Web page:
By Thomas Garcia: Quay County Sun
When Ashley Romero was young, her father told her never to date a guy she could beat at arm wrestling.
That didn’t leave many prospects for dating, so she had to break the rule.
She’s 18 now, attending Tucumcari’s Mesalands Community College, and preparing for a trip to Italy with her new husband, Pete.
“I have beat Pete in arm wrestling,” she laughed.
But Pete Romero is not ashamed. The trip to Italy is for the 31st annual World Arm Wrestling Championships. Ashley is a member of the United States team.
“It is a part of her life and I support her,” said Pete, also a Mesalands student. “This is a chance for me to be a part of an important piece of her life.”
The couple, married on June 6, fly Saturday to Porto Viro, Italy. The competition begins Sunday and continues through Sept. 13.
Ashley Romero’s story begins about 13 years ago at the Idaho state fair. She was 5 when she first entered an arm-wrestling competition with other family members.
“At first I was just doing it because it was fun,” she said. “I heard a lady talking to my dad (Don Stokes) after that event about getting me into the world finals. But I was so young I did not give it a second thought.”
Ashley said she competed despite serious health issues that have left her even today with a noticeable limp. She said an injury paralyzed her from her waist down when she was less than a year old. She said some doctors feared she would not walk. They were wrong.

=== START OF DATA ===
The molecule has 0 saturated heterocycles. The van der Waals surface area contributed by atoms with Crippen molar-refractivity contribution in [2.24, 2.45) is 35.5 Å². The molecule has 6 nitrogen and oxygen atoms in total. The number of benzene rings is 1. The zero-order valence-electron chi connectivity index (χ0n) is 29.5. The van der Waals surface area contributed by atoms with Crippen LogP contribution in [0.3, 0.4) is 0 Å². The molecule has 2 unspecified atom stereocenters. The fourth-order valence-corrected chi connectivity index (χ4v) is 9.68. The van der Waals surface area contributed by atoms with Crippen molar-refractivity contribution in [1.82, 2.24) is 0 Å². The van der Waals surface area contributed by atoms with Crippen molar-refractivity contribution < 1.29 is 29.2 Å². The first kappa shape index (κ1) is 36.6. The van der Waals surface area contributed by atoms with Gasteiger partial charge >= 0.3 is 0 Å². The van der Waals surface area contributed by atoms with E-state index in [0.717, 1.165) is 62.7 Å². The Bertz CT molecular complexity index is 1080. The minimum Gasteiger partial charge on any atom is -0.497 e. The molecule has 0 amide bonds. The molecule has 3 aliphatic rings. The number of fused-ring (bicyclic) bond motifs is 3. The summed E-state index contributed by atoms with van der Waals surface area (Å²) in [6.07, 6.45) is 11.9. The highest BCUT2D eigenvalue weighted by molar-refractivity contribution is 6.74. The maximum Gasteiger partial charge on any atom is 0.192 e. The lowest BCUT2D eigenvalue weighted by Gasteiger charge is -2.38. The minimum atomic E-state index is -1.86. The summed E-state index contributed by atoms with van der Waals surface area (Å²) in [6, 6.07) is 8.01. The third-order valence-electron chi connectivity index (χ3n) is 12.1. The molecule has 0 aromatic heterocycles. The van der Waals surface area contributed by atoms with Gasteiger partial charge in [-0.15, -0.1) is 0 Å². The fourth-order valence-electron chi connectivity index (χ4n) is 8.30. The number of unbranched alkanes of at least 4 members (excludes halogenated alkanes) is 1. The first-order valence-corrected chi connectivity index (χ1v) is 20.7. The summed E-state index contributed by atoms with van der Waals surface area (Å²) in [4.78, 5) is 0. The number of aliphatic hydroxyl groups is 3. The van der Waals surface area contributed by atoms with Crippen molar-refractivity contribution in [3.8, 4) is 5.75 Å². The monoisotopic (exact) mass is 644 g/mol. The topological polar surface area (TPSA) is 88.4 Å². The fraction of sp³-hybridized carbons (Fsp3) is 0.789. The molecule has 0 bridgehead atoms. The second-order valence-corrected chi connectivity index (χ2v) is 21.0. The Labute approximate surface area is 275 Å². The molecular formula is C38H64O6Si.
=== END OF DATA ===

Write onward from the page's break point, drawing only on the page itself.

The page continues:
Ashley said she was a high school freshman living in Estancia when she won an arm-wrestling championship at the New Mexico state fair.
“After that I was told about Team USA and I joined them and began to practice with them and competing in events.”
Leonard Harkless, president and founder of U.S. Arm Wrestling Association, said he is amazed at Ashley’s abilities.
“In arm wrestling a lot of power comes from the athlete’s legs,” Harkless said in a telephone interview from the AWA in Billings, Mont. “She has been wrestling on the national scene only for a few years and she is beating women that have been competing in top levels for the past 10-12 years.”
This won’t be her first time on the world stage.
“This will be my second year to compete in the world championships,” Ashley said. “Last year I competed in Canada. I broke my left arm in the championship round of the 55-kilogram division (121 pounds).”
“I was competing against this girl from Sweden,” she said. “As the match went on I heard a loud pop. I just thought the referee hit the table. It was not until I saw my opponent gasp that I knew something was wrong.”
Ashley said she tried to lift her arm but could only feel the bone in her upper arm move around.
She qualified as a left-hander and right-hander last year. She will compete as a right-hander this time, she said.